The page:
Background Global controversy on the efficacy and safety of quinine for muscle cramps (banned in USA, widely prescribed in UK), led us to conduct a meta-analysis of all trials comparing quinine to placebo or other treatments.
Methods We searched The Cochrane Register of Controlled Trials, MEDLINE, and EMBASE up to July 2010. Inclusion Criteria: randomised controlled trials, cramps in any location and of any cause. Primary outcome: cramp frequency. Secondary outcomes: cramp intensity, duration, cramp days, adverse events.
Results 23 randomised trials with a total of 1586 participants were included. Quinine was compared to placebo (20 trials), vitamin E (4 trials), a quinine-vitamin E combination (3 trials), and a quinine-theophylline combination (1 trial). The most commonly-used quinine dosage was 300 mg/day. Compared to placebo, quinine significantly reduced cramp number by 28%, cramp intensity by 10%, and cramp days by 20%. Cramp duration was not significantly affected. The other treatment comparisons were not significantly different to quinine. There were significantly more minor adverse events with quinine than placebo (risk difference, RD +3%), mainly gastrointestinal symptoms, but no difference in major adverse events (RD 0%).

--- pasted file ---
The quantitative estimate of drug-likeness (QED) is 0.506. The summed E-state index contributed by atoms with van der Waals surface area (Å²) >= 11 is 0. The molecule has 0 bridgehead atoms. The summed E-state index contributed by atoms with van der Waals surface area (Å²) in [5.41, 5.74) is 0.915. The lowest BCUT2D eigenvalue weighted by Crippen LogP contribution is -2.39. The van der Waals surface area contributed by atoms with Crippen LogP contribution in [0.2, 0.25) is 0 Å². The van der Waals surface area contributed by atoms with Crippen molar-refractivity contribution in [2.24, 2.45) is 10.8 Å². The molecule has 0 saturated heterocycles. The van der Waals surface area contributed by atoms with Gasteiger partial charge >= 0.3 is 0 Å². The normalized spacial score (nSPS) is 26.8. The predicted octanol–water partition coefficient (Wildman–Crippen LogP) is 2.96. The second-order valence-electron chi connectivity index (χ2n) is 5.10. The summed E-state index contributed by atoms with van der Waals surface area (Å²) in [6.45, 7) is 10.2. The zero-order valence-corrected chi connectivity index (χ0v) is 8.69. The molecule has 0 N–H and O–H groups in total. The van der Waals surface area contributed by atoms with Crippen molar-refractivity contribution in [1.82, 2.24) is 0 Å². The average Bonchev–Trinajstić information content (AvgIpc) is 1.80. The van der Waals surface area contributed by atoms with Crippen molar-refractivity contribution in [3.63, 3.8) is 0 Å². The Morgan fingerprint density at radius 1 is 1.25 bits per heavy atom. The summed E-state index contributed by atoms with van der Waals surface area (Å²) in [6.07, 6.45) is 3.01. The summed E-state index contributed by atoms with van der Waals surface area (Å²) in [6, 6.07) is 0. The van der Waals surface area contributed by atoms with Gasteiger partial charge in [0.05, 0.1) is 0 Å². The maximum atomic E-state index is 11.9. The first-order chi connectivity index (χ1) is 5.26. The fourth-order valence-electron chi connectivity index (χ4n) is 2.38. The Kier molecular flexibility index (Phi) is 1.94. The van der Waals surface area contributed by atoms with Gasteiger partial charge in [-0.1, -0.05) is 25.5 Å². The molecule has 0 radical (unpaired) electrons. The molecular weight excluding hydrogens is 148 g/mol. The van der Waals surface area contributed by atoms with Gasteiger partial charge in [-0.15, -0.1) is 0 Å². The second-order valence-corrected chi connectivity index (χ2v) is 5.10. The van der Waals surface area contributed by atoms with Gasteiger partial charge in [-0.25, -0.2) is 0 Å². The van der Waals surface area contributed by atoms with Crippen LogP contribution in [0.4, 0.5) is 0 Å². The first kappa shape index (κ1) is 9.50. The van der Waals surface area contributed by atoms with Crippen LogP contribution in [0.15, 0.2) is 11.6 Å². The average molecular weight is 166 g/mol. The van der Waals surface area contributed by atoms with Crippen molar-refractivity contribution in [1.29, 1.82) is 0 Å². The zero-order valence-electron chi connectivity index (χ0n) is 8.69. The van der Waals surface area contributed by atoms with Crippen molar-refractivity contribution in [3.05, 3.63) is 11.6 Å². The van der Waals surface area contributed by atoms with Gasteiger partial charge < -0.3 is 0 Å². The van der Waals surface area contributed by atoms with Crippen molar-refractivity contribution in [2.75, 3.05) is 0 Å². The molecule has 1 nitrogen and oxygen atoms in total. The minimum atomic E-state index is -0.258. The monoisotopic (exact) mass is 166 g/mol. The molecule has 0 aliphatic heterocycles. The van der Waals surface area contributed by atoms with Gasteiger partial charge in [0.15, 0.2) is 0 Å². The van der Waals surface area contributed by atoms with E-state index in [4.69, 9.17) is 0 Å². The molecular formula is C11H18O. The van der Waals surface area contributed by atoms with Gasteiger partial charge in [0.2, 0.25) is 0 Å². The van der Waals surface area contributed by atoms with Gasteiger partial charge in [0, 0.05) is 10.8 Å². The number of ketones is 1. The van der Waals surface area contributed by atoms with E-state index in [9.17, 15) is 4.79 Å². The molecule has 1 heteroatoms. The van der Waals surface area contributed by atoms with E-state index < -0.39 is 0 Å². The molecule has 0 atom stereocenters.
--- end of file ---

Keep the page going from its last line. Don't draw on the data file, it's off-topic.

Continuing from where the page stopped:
Conclusion There is moderate quality evidence that quinine significantly reduces cramp frequency, intensity and cramp days. With use up to 60 days, the incidence of serious adverse events is not significantly greater than placebo.
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